Pharmaceutical giant Gilead Sciences on Wednesday retracted its effort to score extended monopoly rights and tax breaks on its antiviral drug remdesivir, which scientists are evaluating as a possible treatment in the novel coronavirus pandemic.
Per the Intercept, on Monday the Food and Drug Administration awarded Gilead “orphan” drug status for remdesivir, which would give it a marketing monopoly on the drug for seven years rather rather than the more typical five, blocking rivals from introducing lower cost versions of it. It would also accelerate FDA approval of the drug and entitle Gilead to grants and tax credits amounting to 25 percent of the cost of clinical drug testing. As the Intercept noted, this status is supposed to encourage development of drugs for rare diseases and is limited to drugs for ailments that affect less than 200,000 people in the country or where the manufacturer is not expected to recoup costs. But it has become one of the vehicles by which pharmaceutical companies are able to extend exclusivity periods and maintain high pricing.
Gilead was able to claim the status because, despite projections showing the virus is likely to infect many times that number, at the time of its application there were far fewer cases. According to the Intercept, remdesivir was developed with at least $79 million in federal funding, while Bank of America analysts projected Gilead would make up to $2.5 billion in one-time revenue. Gilead claimed it had only applied for orphan drug status to expedite remdesivir’s approval, but the FDA’s approval faced swift political backlash from Vermont Senator Bernie Sanders and a coalition of 50 groups organized by Public Citizen.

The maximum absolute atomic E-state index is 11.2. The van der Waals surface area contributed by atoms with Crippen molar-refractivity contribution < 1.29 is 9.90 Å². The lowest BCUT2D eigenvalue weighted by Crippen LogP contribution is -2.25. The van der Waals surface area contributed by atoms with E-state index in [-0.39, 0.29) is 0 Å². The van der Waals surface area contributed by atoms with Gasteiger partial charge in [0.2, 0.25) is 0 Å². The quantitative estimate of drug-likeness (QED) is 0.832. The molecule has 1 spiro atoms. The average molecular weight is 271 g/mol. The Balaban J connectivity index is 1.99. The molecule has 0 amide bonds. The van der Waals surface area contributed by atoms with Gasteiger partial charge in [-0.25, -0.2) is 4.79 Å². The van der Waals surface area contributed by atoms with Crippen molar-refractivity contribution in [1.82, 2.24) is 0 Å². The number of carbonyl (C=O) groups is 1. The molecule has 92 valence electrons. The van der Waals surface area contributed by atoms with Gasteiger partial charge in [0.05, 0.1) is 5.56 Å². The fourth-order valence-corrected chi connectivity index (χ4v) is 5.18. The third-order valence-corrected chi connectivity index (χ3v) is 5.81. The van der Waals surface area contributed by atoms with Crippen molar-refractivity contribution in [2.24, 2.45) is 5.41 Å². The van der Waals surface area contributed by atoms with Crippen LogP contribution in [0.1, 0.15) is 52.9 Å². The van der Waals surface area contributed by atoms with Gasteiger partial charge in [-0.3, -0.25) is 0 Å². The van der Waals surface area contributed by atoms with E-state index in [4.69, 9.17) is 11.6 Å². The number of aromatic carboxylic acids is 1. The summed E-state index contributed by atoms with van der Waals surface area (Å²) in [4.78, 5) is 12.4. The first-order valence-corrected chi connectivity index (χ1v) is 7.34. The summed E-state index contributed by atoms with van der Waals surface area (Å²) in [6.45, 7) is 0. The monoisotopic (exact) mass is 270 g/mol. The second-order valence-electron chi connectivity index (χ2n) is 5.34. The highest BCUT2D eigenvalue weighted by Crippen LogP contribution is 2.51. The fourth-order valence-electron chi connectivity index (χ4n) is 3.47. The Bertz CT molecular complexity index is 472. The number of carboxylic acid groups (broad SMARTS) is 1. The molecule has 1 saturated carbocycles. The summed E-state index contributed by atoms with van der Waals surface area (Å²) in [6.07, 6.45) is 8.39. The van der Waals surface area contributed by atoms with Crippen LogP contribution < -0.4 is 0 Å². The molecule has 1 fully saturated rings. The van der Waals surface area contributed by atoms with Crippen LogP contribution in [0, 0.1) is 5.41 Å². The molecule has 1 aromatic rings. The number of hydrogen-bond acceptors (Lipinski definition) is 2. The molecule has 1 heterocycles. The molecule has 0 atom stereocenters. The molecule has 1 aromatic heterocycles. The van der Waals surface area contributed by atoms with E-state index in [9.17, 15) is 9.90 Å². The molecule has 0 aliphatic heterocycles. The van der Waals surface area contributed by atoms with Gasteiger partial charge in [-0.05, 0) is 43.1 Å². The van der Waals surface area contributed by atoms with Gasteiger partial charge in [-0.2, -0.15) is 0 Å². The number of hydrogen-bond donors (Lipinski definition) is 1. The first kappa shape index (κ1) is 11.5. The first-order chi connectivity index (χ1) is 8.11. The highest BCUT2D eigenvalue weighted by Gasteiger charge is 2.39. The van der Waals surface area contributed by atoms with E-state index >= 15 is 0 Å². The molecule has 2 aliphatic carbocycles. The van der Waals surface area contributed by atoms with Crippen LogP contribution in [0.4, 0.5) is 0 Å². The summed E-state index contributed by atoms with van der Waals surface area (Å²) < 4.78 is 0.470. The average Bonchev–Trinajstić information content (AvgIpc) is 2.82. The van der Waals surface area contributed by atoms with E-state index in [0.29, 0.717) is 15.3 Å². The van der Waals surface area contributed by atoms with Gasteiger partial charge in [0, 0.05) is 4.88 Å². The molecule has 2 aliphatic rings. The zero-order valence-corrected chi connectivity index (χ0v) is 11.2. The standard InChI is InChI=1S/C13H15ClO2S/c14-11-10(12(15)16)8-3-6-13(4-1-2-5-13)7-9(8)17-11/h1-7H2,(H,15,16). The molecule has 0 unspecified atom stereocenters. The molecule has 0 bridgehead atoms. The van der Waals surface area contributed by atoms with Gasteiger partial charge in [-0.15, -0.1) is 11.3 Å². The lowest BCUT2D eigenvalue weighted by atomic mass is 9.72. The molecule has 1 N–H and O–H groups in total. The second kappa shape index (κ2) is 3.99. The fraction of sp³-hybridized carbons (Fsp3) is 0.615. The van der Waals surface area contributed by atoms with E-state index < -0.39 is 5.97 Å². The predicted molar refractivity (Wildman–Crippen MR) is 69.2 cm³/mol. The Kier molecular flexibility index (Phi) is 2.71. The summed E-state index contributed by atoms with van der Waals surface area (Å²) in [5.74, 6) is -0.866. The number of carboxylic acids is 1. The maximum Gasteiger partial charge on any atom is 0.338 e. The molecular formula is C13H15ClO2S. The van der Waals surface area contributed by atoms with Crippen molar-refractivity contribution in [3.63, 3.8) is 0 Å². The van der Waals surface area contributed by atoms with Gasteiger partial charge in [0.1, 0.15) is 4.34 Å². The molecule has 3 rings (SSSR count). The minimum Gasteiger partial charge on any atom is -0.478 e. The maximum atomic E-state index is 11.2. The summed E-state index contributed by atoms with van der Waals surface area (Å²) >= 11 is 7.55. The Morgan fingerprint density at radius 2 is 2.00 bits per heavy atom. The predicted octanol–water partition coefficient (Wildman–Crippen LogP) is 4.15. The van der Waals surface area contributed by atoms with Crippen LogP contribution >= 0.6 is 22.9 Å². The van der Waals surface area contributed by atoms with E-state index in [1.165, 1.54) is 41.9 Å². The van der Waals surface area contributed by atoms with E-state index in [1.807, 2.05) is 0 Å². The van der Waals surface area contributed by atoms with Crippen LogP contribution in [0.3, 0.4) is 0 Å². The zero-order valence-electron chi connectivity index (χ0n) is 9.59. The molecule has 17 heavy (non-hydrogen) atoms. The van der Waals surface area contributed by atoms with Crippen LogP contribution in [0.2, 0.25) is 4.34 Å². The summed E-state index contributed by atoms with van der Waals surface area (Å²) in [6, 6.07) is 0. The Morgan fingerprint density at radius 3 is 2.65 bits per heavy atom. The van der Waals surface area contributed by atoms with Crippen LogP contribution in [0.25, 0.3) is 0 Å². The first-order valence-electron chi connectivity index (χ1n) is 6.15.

On Wednesday, Gilead formally asked the FDA to retract the orphan drug status and told the New York Times in a statement that it was now confident the FDA would pursue a speedy approval regardless. The FDA has agreed to the request, per Reuters.
As Stat noted, former Gilead executive Joseph Grogan is on the White House’s coronavirus task force, and Gilead filed for the status in early March, when it would have been well aware that the disease was likely to grow beyond the 200,000 person cap.
“Gilead folded,” Knowledge Ecology International head Jamie Love told Stat. “It was already known that Covid-19 was spreading in the U.S. and the CDC was warning it could be a pandemic.
Remdesivir, along with hydroxychloroquine and chloroquine, is one of the drugs Donald Trump claimed could accelerate efforts to handle the pandemic in the U.S., which now has over 68,350 confirmed cases of the coronavirus. It’s previously shown effectiveness in limiting mortality from the Ebola virus. While early signs were promising, remdesivir’s efficacy in treating the virus has yet to be proven. National Institute of Allergy and Infectious Diseases director Dr. Anthony Fauci has sought to temper expectations on how well known drugs will perform.
The drug is one of several being looked at in a major World Health Organization study. Earlier this week, Gilead halted distribution of the drug under an emergency access program to start large-scale trials that have not yet begun, catching some patients and doctors off guard.
“Gilead has submitted a request to the U.S. Food and Drug Administration to rescind the orphan drug designation it was granted for the investigational antiviral remdesivir for the treatment of COVID-19 and is waiving all benefits that accompany the designation,” Gilead wrote in the statement. “Gilead is confident that it can maintain an expedited timeline in seeking regulatory review of remdesivir, without the orphan drug designation. Recent engagement with regulatory agencies has demonstrated that submissions and review relating to remdesivir for the treatment of covid-19 are being expedited.”